Second, GAO recommended that the agencies arrange for periodic, independent inventories of the stockpiles. Four complete inventories were conducted during CY 2000 using personnel from EMSHG, EPS and the Office of Acquisition and Material Management. OEP staff participated in the inventories as well. The results of each inventory showed improvement over the previous, concluding in a less than 1% discrepancy rate in the November inventory. The majority of findings were attributed to data discrepancies, particularly expiration date or lot number differences. There were no controlled substance discrepancies, and all outdated products were replaced with fresh stock. All inventory participants were invited to provide suggestions for improvement. At the completion of the November 2000 inventory, all suggestions were reviewed by OEP and EPS to determine lessons learned. Using this information, OEP specified the inventory process and frequency for 2001.
Third, GAO recommended that VA implement a tracking system that retains complete documentation for all supplies that have been ordered, received or destroyed. In January 2000, VA began using an enhanced inventory management system. The resulting database was verified during the April 2000 inventories. LMI reviewed this inventory management system and recommended that it be replaced by a commercial system that would provide additional enhancements. OEP decided we would use the same inventory management system CDC selected for use with the NPSP. Training on this system is scheduled to begin in May 2001.
Fourth, GAO recommended that supplies be rotated properly. I am pleased to report that supplies are being rotated properly. The current inventory management system provides reports indicating future expiration dates. These reports allow for necessary planning for ordering, receiving, shipping and rotating stock at each location on a timely basis. No outdated drugs or supplies were found in the caches at the August and November 2000 inventories. The new inventory management system should enhance this capability.
Mr. Chairman, I would like to close with a description of additional actions taken since the testimony provided you in March 2000. First, GAO conducted a follow-up review of this program from August to November 2000. The draft report of this visit indicates that GAO was pleased with the progress that VA has made. Second, VA moved the cache that was stored outside VA control into a VA warehouse location. Both LMI and GAO have favorably reviewed this site. Third, VA placed refrigerator units into service at all sites. These units have a self-contained battery pack that will maintain refrigeration when deployed, or if there is a power failure. Fourth, VA will replace all products at the Central cache that may be heat sensitive as soon as the cache is moved to the new storage location. The new storage location has been selected. OEP recently approved the plans for the necessary construction and the contractor has been selected. The move is currently targeted for June 2001. Fifth, an update to the 2000 MOA between OEP and VA has been developed and is in the clearance process within VA. The MOA further defines responsibilities and expectations by OEP and VA. Sixth, VA has initiated an internal Risk Assessment Group, including members with financial, security, emergency management, and risk assessment expertise. The group is charged with conducting a new risk assessment and reporting findings to Pharmacy Benefits Management Strategic Healthcare Group (PBMSHG), EMSHG and ultimately, OEP later this year. Seventh, to improve security of each cache, installation of locking devices at the access point is underway. These devices will record date, time, and the individual gaining access. Eighth, all of the caches were successfully deployed and then returned to storage.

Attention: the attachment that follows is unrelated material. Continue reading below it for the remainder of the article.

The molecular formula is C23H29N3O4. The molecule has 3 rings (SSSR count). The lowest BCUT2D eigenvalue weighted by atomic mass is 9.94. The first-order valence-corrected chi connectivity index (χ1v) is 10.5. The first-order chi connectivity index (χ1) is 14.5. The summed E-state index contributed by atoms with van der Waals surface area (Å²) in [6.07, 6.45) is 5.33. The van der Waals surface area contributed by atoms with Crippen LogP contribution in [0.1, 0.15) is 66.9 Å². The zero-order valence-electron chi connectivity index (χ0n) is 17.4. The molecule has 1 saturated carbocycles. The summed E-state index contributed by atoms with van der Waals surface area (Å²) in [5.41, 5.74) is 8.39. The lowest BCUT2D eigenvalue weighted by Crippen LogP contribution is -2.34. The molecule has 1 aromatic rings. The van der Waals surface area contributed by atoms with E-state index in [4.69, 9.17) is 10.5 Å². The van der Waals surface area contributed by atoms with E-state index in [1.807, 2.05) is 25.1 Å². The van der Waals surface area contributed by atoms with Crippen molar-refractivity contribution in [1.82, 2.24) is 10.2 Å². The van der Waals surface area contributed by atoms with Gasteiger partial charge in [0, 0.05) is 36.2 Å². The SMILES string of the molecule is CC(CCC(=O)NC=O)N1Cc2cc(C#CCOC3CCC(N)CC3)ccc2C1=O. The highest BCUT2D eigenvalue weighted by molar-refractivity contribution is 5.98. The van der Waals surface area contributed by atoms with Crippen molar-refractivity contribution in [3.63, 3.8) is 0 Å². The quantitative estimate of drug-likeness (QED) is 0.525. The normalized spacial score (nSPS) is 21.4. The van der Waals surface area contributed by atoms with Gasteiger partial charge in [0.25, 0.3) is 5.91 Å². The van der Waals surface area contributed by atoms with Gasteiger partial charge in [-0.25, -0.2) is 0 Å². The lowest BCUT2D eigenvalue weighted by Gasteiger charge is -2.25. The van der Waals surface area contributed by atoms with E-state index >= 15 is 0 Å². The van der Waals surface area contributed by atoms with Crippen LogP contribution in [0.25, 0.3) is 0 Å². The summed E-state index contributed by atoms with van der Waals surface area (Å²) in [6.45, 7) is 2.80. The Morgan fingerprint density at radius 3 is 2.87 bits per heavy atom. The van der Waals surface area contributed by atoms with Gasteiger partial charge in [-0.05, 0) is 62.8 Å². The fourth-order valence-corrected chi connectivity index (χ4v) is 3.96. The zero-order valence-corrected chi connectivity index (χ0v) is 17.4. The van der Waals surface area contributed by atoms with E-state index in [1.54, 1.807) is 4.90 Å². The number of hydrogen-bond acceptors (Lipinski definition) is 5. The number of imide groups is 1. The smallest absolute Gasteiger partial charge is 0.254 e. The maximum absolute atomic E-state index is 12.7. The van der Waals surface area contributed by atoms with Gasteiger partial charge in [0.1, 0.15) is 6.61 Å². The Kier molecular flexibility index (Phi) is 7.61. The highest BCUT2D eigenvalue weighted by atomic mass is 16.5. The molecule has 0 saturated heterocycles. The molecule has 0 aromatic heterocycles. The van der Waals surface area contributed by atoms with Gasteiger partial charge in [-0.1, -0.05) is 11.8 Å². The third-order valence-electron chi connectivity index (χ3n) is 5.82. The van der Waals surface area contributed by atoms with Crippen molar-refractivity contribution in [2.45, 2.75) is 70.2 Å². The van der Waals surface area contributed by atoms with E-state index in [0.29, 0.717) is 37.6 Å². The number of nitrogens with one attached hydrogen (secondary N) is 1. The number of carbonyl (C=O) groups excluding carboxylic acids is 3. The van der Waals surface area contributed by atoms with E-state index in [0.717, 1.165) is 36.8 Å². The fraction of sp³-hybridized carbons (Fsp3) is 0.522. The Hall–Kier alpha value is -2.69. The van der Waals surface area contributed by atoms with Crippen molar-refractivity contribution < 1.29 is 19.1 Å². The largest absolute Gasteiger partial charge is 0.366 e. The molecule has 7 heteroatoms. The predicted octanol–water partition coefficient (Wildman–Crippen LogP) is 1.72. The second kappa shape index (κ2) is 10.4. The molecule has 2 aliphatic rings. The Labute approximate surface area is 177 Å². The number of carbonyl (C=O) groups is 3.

Mr. Chairman, the efforts of OEP and EPS staff to develop, maintain, and deploy emergency supplies have been greatly improved since the first GAO review. We look forward to receiving the findings of our internal risk assessment to make the program more successful in the future. We appreciate the benefits of GAO's work on the Congress's behalf. Should incidents involving the use of weapons of mass destruction occur, we are prepared to meet our responsibilities as a part of the Nation's readiness capability.
Dr. Koenig, Mr. Ogden and I will be happy to respond to questions from the Committee.
U.S. Department of Veterans Affairs - 810 Vermont Avenue, NW - Washington, DC 20420
Reviewed/Updated Date: November 10, 2009